1. Bratapfel liqueur is marvelous! Use it to soak some fresh apple slices to use for garnish, as you might see on the video. Use it in the sauce, it creates the most lovely compliment to duck. I can’t wait to use it over cinnamon ice cream and in some sort of a torte recipe.
  2. Duck is a beautiful dark meat and has a somewhat earthier flavor than chicken. It is also darker in its’ breast than a goose. There are some other techniques for cooking duck that I will try next time to crisp up the skin.
  3. Farmer’s Market is known as Bauern Markt in Deutsche. It is also the easiest way, next to going to the specialty shops, to get the freshest meat, poultry, and produce. They are held weekly and year round.
  4. Videoing with your phone and selfie stick isn’t as simple as you might think. Kudos to all of the great How-To video producers that I see on Instagram!

 

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Flugente very frisch! It’s what’s for dinner tonight!

Today, regardless of the calendar, felt like autumn, Herbst in Deutsch. The clouds settled in yesterday and the dip in temperature and the crunch of dead leaves left no one in doubt of the season. I have been here for nine, almost ten months; waiting for autumn, my favorite season.

Although I have been trying to live every “American in Europe” cliche, today was the first day that I did my shopping, my main shopping on foot, in a local farmer’s market, in our neighborhood. Yes, I have shopped at the big farmer’s market in Konstablerwache, but mostly to take photos and eat waffles. Today, I was armed with a loose idea of a menu:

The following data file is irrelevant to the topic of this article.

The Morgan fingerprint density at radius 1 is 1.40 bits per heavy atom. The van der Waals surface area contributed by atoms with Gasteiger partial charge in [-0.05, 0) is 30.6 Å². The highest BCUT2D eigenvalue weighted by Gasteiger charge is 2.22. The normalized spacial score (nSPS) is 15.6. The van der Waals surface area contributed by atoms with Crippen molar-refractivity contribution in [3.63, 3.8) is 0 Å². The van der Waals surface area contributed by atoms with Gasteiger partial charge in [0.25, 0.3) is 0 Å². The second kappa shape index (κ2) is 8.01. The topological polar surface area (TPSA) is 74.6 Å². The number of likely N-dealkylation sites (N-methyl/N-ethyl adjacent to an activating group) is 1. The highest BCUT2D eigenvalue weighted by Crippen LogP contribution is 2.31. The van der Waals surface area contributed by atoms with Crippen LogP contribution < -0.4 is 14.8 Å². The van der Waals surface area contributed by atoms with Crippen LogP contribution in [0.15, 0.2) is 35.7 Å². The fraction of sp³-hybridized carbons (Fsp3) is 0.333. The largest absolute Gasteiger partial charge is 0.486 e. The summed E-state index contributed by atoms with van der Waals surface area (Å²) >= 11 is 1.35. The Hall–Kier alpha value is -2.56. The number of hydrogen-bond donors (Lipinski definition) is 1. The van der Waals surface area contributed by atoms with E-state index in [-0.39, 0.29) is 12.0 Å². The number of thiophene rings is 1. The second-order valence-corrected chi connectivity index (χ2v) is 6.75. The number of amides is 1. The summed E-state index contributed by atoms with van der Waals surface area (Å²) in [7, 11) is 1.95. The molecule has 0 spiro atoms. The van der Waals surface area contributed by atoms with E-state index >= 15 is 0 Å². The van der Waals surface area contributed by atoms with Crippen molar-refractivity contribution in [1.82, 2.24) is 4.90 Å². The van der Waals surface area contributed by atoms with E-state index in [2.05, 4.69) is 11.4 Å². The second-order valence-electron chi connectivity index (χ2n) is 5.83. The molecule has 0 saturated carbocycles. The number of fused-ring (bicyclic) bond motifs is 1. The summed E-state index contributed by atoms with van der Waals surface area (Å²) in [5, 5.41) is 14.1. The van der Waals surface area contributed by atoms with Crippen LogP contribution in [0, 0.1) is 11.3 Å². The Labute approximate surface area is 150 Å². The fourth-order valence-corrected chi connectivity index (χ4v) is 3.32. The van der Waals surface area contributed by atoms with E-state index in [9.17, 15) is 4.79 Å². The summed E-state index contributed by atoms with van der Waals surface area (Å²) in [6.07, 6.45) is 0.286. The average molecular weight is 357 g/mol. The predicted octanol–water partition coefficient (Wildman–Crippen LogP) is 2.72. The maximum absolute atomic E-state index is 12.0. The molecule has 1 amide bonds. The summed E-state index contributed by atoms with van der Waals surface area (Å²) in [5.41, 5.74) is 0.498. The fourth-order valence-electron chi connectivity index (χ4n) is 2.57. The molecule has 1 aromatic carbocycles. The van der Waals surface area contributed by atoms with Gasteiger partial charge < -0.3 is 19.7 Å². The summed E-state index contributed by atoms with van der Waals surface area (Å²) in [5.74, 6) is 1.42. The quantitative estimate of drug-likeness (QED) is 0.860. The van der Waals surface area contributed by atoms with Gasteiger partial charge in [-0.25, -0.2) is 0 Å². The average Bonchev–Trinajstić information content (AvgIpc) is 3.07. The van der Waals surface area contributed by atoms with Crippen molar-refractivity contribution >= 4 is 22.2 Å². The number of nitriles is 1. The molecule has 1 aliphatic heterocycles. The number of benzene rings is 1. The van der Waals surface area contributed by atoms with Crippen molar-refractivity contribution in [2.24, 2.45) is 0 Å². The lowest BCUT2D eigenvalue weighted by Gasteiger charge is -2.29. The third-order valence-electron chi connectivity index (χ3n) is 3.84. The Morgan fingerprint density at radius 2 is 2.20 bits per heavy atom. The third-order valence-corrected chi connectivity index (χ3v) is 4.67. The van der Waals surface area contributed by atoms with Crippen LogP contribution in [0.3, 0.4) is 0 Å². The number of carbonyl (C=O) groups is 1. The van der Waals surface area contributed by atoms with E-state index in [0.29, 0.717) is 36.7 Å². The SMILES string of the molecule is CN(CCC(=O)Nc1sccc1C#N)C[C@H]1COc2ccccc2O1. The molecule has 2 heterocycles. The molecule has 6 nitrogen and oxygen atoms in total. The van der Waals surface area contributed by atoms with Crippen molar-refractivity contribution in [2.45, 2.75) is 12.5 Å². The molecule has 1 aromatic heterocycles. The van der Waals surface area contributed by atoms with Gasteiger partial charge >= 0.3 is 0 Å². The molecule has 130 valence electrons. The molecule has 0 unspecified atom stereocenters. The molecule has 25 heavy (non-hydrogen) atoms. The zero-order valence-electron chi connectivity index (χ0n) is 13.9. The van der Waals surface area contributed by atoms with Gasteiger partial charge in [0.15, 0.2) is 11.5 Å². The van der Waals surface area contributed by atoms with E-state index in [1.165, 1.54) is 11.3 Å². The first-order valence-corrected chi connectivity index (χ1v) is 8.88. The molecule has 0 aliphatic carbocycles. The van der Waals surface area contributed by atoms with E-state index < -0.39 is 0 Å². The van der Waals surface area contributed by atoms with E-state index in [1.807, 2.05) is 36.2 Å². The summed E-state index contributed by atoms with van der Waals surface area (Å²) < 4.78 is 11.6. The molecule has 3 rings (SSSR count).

1. Poultry
  2. Vegetable
  3. Fruit

I didn’t expect more than four or five rickety stands set up. I thought that there wouldn’t be many people. Ha! There were easily twice or even thrice that many vendors and not one of them in a rickety stand, well, maybe one. Instead, there were highly evolved, refrigerated cases that are part of the trucks themselves. There was fresh fish from one vendor, fresh beef and pork from another. There was a wall of rotisserie chickens roasting happily at one booth. The vegetables were a colorful palette of greens, purples, reds, and orange. Large vegetable stands, at least four of them, renewed my faith in farm-to-table. As I ambled down the center of the street, I saw another refrigerated case, a long, well stocked poultry case. In it was this beautiful bird, labeled flugente. This bird was whispering to me, “cook me”, so I asked in my preschool German, ” Sprechen Sie English? Was is das?”

He said it was “a duck, very frisch!”

“How fresh?” I asked.

“Yesterday night.”

I had hit it. The holy Grail of optimum ingredients. And this, in Dornbusch, after my incredible weekend in Paris.

So, that is how I ended up with the freshest “duck”, [personally, I think it’s a goose], for our dinner. But how to prepare it?

I asked the poultry vendor and a little woman three people down, took over. She started describing a recipe with zwiebeln to anyone who would listen. I know that “zwiebeln” means “onions” and I turned to her and she turned to me, said her English wasn’t that good, and then described how to cook this bird.

Flugente Recipe, by a friendly older woman at the Farmer’s Market

“Onions in fett til tey are soft. Bird in pan and some wasser. Cook til da string runs clear, is det right? string?” She motioned with her hands.

“Juices” I added, then nodded my head for her to continue.

“Then add some Calvados and some cream to deh pan.” She made a whisking motion with her hands.
I nodded. “Got it.” I also squeezed my eyes shut and sighed. Heaven. She continued,

“You can add some apple to the onions, not too much, but to balance. Keep it in the pan.”